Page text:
7. #7
    Registered User
    Join Date
    Apr 2011
    Posts
    1
    This book is really interesting but i find that not many people have read it. To answer zetryls question i would say that the girlfriend would like to change the world by making their relationship work. I think you are right about how alexie has been so broken down by society based on his race it is hard for him to believe he can make any difference.

  8. #8
    Registered User sithkittie's Avatar
    Join Date
    Dec 2010
    Location
    Tokyo, Japan
    Posts
    79
    Chiming in on this as much as I can. I read this book a long time ago, so I'm not 100% clear on details anymore - that and I would find it amazing if the OP from 2004 still has the same question in mind. I wanted to see what discussion this might generate though, and readerlit23, I noticed it was your first post here, so hi.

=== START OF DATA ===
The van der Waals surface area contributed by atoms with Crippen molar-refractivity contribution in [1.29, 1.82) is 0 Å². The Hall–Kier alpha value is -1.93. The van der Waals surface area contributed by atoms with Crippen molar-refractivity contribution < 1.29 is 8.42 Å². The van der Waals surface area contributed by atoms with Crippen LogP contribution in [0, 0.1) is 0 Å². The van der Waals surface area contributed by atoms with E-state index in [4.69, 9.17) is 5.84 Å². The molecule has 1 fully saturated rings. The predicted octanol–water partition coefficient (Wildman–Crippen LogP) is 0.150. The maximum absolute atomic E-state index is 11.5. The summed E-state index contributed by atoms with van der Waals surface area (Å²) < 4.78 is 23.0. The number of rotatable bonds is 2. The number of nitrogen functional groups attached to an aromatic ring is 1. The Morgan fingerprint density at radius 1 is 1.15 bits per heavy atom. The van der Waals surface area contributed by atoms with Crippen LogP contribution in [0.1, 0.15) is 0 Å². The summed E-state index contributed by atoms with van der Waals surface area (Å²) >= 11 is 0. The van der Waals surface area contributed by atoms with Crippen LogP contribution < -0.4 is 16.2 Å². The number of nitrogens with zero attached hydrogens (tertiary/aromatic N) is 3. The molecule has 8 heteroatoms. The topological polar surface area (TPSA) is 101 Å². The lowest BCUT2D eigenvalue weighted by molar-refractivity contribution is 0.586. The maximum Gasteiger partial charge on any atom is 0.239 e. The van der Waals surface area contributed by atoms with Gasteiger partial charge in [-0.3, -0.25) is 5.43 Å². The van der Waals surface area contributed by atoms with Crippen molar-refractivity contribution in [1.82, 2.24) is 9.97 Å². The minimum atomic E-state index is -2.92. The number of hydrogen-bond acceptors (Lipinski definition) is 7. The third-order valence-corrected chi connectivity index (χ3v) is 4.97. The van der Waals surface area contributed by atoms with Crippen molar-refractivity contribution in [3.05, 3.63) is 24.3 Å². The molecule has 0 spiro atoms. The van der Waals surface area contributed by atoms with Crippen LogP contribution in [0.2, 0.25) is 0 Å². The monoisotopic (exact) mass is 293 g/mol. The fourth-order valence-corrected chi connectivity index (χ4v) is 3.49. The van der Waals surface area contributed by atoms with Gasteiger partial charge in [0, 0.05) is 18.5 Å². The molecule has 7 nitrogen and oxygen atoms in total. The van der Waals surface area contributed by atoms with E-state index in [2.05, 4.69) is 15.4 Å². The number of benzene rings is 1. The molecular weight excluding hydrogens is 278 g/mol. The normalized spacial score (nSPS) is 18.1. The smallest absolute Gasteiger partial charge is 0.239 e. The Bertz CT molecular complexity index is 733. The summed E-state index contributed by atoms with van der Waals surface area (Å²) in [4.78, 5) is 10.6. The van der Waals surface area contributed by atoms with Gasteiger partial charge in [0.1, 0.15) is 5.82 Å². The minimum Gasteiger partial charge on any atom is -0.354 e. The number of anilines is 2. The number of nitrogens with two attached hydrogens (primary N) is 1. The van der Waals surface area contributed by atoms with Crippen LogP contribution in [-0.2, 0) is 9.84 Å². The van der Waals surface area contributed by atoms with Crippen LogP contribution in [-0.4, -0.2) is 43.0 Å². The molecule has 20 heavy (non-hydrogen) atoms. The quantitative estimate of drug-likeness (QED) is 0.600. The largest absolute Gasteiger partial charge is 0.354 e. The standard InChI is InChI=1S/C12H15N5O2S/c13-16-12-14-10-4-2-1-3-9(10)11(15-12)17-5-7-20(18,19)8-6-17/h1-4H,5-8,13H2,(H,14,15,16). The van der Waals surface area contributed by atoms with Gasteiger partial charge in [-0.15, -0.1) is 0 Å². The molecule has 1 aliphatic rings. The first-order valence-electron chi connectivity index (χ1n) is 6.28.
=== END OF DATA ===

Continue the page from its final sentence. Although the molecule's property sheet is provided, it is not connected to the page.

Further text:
I saw Alexie speak once at my university. He successfully managed to insult all several hundred people in the audience. It was quite amazing, but I think I'm one of few who was more amused than insulted and didn't leave ticked off at him. My creative writing prof at the time was the same one who taught NA lit, so our (very small) class went together, and pretty much my whole group with one exception was annoyed with him. I think it was about the time The Absolutely True Diary of a Part-Time Indian came out. I remember they were selling it there, but I haven't read it. I've only read Lone Ranger and Tonto and Indian Killer. I like that book a lot better than Lone Ranger and Tonto. I just wasn't a fan of how it was set up. I had trouble connecting the stories together and pulling anything out of it. I suppose the difference would be that Lone Ranger and Tonto was a collection of short stories and Indian Killer was a novel, but I think it was the complete lack of any feeling of time connecting the stories. They're all connected, yes, but I had trouble following the "when" part which just makes it all muddled in my memory. My professor at the time was using it as an example of NA lit's tendency to do that, ignore the chronological passing of time. Another book she had us read for that was Ceremony by Leslie Marmon Silko, but I don't know, her method I understood, his, not so much. Ceremony, by the way, is an amazing book that everybody should read. Frustrating, make you cry, make you hate yourself and the world, but really really well written and a really good story. Also has a really interesting perspective on PTSD and cultural dealing with returning to live as a civilian.